My Grampa, whom I am told I always called “Man”, was in love with my Nana for forty years, but I never quite understood some of his sayings that Nana passed down to me.
“Nae thankye. I ‘ve had an elegant sufficiency. I didn’t come to be-grizzle me self.”
And then there is:
“I ‘ll hae nay more at this time, thankye kindly Nancy”. It sounds better out loud, if you are familiar with Ulster-Scot dialect of Northern Ireland.
Apparently, table manners, particularly as a guest, were of considerable import in first third of the last Century.
But then there is this particular gem of affection between a husband and wife, as the husband departs – I imagine, going off to the office.
“Ye hae fergot.”
“What hae I forgot?”
Ye hae forgot ta’ give me a kiss.”
“A kiss?! An’ what guid would tha’ dae ya?”
“It’ll dae me a heap a guid”
You have to put all this in context. My wife’s stories of her family involve a lot of visual; my memories of family involve a lot of verbal. When my late mother was alive, she used to tell us stories of what each of her animals – a Palomino horse, a Paint horse (Cherokee), her burro, George (after literary George Borrow), her two dogs and two cats were up to on a weekly basis. And the neighbor’s dog who trekked over her hill for a snack each morning. Stories complete with conversations – the animals as she “imagined” them saying.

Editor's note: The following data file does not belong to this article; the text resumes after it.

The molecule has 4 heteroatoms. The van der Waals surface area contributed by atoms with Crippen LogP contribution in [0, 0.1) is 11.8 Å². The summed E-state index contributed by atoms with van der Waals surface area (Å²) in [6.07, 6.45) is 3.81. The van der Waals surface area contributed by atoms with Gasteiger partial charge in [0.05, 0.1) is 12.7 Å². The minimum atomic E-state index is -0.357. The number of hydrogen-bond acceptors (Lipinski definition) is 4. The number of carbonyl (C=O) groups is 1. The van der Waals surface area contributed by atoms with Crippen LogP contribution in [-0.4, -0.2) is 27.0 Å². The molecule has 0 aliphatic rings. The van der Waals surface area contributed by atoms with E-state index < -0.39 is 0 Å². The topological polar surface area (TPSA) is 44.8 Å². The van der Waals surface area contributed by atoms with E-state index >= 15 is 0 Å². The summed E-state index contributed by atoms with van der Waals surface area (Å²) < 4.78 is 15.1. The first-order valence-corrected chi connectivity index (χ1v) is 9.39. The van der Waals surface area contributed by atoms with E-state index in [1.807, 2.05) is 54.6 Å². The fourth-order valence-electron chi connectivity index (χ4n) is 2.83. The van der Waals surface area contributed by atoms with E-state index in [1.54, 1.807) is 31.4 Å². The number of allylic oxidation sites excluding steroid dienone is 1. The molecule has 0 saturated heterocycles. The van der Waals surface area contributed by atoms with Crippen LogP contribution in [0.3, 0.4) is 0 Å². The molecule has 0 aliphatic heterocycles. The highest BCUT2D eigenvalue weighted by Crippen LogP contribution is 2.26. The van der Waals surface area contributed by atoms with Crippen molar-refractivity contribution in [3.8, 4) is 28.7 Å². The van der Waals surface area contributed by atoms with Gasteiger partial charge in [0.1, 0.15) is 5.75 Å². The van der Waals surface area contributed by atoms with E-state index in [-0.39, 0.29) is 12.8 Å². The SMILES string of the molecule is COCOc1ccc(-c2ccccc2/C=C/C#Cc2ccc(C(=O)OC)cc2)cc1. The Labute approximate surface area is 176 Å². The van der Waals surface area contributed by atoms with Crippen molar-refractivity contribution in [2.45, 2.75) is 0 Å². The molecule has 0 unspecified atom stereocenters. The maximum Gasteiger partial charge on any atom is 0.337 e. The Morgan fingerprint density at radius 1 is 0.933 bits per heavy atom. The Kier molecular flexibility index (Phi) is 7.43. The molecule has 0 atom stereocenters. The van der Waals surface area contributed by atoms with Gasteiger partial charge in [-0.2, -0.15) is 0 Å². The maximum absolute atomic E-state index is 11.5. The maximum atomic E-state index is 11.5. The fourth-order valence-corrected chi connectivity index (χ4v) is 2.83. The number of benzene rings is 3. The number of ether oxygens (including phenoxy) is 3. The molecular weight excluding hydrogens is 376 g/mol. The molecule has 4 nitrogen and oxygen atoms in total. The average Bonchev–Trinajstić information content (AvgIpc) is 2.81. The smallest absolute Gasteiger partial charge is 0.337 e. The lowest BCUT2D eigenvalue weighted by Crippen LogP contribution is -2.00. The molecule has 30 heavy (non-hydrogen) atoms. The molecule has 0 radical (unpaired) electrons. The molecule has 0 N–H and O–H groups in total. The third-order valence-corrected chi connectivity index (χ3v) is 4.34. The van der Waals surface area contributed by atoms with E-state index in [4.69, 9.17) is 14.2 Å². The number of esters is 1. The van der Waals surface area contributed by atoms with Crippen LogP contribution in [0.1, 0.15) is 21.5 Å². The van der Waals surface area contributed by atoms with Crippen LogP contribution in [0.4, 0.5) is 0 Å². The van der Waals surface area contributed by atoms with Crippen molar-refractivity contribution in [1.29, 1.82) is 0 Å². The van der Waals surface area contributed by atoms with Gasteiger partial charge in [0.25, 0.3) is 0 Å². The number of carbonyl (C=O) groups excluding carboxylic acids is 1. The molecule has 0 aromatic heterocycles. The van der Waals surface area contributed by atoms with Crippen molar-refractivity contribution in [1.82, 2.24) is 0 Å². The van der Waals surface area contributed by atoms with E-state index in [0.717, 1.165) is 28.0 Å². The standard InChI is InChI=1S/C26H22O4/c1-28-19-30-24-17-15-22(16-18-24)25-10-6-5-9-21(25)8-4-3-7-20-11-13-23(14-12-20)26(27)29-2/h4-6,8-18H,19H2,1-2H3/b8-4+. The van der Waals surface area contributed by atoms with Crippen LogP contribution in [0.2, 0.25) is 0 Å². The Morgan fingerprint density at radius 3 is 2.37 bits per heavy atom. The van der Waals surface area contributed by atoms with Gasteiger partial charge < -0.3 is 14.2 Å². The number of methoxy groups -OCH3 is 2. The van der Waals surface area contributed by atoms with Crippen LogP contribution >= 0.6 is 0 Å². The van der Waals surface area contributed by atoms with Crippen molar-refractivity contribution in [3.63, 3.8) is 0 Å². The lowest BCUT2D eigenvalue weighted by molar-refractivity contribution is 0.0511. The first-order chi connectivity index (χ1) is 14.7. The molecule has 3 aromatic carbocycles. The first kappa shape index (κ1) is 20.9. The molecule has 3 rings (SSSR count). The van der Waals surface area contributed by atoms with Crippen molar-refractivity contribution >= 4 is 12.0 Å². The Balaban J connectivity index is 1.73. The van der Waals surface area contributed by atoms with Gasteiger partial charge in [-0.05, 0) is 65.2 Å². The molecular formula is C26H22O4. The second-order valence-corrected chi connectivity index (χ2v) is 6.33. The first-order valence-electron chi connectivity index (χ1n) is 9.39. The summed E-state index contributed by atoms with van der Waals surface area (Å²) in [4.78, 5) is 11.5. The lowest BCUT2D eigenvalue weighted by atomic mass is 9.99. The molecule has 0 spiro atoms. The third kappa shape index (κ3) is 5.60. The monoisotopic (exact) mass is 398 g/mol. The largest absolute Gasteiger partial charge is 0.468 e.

Since this past December when either my wife or I occasionally discuss the dogs, with a family member, family friend or church acquaintances we are looking to know better, we may describe, or we “respond” for Comet in an “Irish” ( or more accurately -somewhat- indeterminate scottish or irish) accent. Dexter, somehow always earns a Tom Hanks- inspired “Forrest Gump” voice.
With my last several years accumulating the stories and the acquaintance of extended family, maternal relatives of Ulster, English, and Cajun origins, I am probably safe with a Southern dialect for Dexter. As long as I am blogging, I have an outlet for the “voices” in my imagination. Mom had lots of interesting stories about her life in the Arizona desert, particularly the adventures of her furry pals. I find myself these days also talking to the dogs in the same manner.
Well my spouse has already gone to bed. “Ye hae fergot….”
“Um, mm, wa, nuff, hmmmph”
Apparently, that is her unconscious mind saying, “Shut up. Get in bed, and don’t take all the pillows!”
Comet and Dexter are already in their dog beds asleep. I don’t know what they are thinking.